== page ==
Throughout my middle and high school history lessons, I always questioned what we were being taught about American history and inquired as to why the topics of Native American displacement and the subsequent slavery of Africans were only two chapters or 1 month out of the entire school year. These two parts of history have left a legacy that is very poignant and tangible today. Every school history textbook that I've searched in lacked two things that I believe are essential in understanding these two ethnic groups today: the cultural background and history of Native Americans and Africans before subjugation, and their heroic or groundbreaking roles in American history from 1776 to now. The tours we had of St. Paul's and Brixton with Dean Adams and our guide, Tony delved into this side of history that is largely unspoken in America and the United Kingdom.
We began at the UK's version of Wall Street, known as St. Paul's, where many medieval and colonial guilds are established. These groups no longer sell products like saddles from the Saddlers Guild or Goldsmiths from the Goldsmiths guild, but they still retain a large amount of wealth and influence on the British, and global economy. Tony pointed out that their source of wealth originally came from Africa- the Transatlantic slave trade (goods which were produced and sold) and sometimes slavery itself. The evidence of this can be seen in their exotic logos such as lions and leopards that are obviously not in the U.K. but expressed as icons of strength and ferocity.
But their influence in African history did not end there. One of the more widely known modern examples is Nelson Mandela's requests to large business from the U.K. and US like Barclays bank, IBM, Ford, General Motos, HBSC, and Llyods Banking Group (and which used to insure slave ships and their human "cargo") to stop investing in South Africa as it per pushes unequal treatment under apartheid. Ironically, when he was freed and elected president, those CEOs applauded his speech to the British government on the condition of South Africa.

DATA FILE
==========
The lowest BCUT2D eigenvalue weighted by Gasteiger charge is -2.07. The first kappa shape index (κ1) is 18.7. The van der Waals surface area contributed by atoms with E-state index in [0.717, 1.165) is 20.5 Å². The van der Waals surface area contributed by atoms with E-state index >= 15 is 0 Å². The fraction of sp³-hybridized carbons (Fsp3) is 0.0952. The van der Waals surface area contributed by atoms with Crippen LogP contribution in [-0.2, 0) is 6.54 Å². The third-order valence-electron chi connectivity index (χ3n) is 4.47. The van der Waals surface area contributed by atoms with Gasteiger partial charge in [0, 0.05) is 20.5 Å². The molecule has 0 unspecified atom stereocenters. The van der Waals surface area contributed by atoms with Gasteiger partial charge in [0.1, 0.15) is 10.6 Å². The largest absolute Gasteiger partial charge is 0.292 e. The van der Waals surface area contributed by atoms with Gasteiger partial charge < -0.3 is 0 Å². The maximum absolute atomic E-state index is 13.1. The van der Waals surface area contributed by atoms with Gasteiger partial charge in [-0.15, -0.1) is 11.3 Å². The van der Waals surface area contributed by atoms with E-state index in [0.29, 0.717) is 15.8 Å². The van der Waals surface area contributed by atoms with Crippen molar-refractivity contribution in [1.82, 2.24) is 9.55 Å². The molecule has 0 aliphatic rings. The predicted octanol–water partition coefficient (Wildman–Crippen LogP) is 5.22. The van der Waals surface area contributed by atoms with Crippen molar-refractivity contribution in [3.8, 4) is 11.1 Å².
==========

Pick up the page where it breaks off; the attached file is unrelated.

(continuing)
We also learned about the documented presence of Africans in London since the time of the Romans (about 2000 years ago). There was so much information jammed into this tour but Brixton, in South London on the Victoria line, was an excellent manifestation of the diverse minority groups in the U.K. This area is relatively poor compared to central London which is disheartening. But on the bright side, they have been and continue to increase sustainable business practices that bring people and commerce to their side of town- including people trying to gentrify the area.
To tie this back to public health, discrimination and poverty are immediate SES factors that lead to poorer health and lower quality of care. So it's important to learn/ appreciate history so we can understand why certain regions and statistics are the way they are.
Cool fact: David Bowie and Naomi Campbell are from Brixton!